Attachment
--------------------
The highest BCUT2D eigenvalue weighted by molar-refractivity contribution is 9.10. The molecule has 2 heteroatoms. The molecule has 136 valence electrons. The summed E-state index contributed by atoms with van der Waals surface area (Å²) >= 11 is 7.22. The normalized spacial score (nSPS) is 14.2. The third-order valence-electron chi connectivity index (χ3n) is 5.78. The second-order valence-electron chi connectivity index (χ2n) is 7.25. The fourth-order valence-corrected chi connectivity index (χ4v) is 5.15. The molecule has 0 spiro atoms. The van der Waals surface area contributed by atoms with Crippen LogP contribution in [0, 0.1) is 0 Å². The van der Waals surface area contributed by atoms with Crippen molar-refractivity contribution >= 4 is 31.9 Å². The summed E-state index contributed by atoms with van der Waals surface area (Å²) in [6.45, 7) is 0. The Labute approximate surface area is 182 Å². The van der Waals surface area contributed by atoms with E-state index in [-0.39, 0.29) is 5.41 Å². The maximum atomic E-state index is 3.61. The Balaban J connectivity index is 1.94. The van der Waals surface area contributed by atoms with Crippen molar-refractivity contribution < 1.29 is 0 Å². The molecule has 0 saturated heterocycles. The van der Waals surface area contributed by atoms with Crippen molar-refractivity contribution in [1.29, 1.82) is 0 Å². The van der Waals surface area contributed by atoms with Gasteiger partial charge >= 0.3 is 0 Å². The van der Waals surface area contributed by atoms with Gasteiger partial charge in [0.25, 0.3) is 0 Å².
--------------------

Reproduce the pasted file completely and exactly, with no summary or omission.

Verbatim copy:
The highest BCUT2D eigenvalue weighted by molar-refractivity contribution is 9.10. The molecule has 2 heteroatoms. The molecule has 136 valence electrons. The summed E-state index contributed by atoms with van der Waals surface area (Å²) >= 11 is 7.22. The normalized spacial score (nSPS) is 14.2. The third-order valence-electron chi connectivity index (χ3n) is 5.78. The second-order valence-electron chi connectivity index (χ2n) is 7.25. The fourth-order valence-corrected chi connectivity index (χ4v) is 5.15. The molecule has 0 spiro atoms. The van der Waals surface area contributed by atoms with Crippen LogP contribution in [0, 0.1) is 0 Å². The van der Waals surface area contributed by atoms with Crippen molar-refractivity contribution >= 4 is 31.9 Å². The summed E-state index contributed by atoms with van der Waals surface area (Å²) in [6.45, 7) is 0. The Labute approximate surface area is 182 Å². The van der Waals surface area contributed by atoms with E-state index in [-0.39, 0.29) is 5.41 Å². The maximum atomic E-state index is 3.61. The Balaban J connectivity index is 1.94. The van der Waals surface area contributed by atoms with Crippen molar-refractivity contribution < 1.29 is 0 Å². The molecule has 0 saturated heterocycles. The van der Waals surface area contributed by atoms with Crippen molar-refractivity contribution in [1.29, 1.82) is 0 Å². The van der Waals surface area contributed by atoms with Gasteiger partial charge >= 0.3 is 0 Å². The van der Waals surface area contributed by atoms with Gasteiger partial charge in [0.25, 0.3) is 0 Å².